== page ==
Huxley and Dick were both rightly influenced by the division of a post-war world into two separate ideological camps. Huxley was deeply concerned by the methods of totalitarians and the worrying susceptibility of the masses to their tactics. Dick was amongst the first to recognise the destructive potential of two nuclear armed adversaries and the implications of impending doom on human existence. However what sets them apart from the rest is their refusal to allow their thinking to be consumed by the scale of the Cold War and the evil of the Communist threat.
Both men had the awareness to keep one eye turned inward on the frailties of the Western world, at a time when democratic governments were getting an easy ride on a wave of unity against the tyranny of the Reds. Neither man succumbed to the temptation of oversimplifying the world around them into a good vs. evil struggle. They equally recognised the potential for right and wrong in each individual human being. A Communist was still a person capable of good, just as an American had the potential for bad. Both men touched on this theme in their work, Huxley with his “Savage” outsider and Dick more specifically with his almost – human androids.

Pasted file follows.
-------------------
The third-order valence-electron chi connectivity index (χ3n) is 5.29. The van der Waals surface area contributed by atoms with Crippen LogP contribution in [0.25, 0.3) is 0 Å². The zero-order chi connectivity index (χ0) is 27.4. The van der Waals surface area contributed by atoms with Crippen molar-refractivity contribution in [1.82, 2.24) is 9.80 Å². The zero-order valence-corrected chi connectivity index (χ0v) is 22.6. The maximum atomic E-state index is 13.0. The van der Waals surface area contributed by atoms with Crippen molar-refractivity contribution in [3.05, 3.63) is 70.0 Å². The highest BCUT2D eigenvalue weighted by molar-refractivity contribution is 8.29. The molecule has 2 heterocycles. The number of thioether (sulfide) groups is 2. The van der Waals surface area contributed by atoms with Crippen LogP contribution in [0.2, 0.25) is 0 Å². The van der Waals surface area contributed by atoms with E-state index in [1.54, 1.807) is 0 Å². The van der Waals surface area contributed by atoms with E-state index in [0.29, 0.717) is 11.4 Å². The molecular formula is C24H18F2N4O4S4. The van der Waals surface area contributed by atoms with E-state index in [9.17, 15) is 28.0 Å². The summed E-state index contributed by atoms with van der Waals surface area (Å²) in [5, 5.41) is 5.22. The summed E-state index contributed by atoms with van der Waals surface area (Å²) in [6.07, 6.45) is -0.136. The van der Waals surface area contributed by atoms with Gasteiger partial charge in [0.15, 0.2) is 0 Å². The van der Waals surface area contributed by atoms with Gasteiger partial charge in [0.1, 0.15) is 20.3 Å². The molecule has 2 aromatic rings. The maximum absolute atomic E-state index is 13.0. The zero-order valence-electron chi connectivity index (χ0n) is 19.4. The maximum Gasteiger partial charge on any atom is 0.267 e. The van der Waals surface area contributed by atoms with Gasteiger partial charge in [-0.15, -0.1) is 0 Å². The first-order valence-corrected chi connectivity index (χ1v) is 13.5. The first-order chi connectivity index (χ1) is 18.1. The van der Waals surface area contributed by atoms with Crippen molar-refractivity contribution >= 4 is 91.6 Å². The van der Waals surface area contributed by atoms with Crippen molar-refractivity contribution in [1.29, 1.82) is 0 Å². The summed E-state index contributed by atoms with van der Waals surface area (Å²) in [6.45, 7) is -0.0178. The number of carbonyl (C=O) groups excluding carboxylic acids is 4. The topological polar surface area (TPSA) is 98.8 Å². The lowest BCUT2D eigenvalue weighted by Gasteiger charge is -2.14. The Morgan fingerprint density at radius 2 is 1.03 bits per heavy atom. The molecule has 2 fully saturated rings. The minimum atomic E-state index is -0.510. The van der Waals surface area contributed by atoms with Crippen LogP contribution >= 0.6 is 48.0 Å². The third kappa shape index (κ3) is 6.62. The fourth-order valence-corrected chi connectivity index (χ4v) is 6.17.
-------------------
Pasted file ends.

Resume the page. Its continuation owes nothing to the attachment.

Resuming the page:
The underlying warning was that a capitalist citizen could be as easily exploited as a Communist drone if they neglected their freedom to think and question. In life both Huxley and Dick were determined never to do so. Huxley fretted about ignorant modern lives, lived to purely satisfy the senses. He questioned the very idea of progress, warning against unnecessary and deceptive changes. Dick led a tortured life, lurching between periods of depression, paranoia and addiction. Through it all he maintained an intellectual curiosity with the abuse of power and perceived reality. There was hope for both of them in freedom of expression.
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There are basically two George Clooneys. There’s the lovable, charming, cocky George. You know the suave Danny Ocean type with that irresistible playful glimmer in his eye. And then there’s cold, calculating, enigmatic Mr Clooney, who oozes just as much mysterious charisma as George, but from a more serious, furrowed face. Like the bearded suit in Syriana or what I imagine the detached, ruthless assassin to be like in Anton Corbjin’s upcoming picturesque character study, The American. The grave Mr Clooney doesn’t get out so much, not because he’s not up to scratch, but because the whole wide world can’t seem to get enough of George.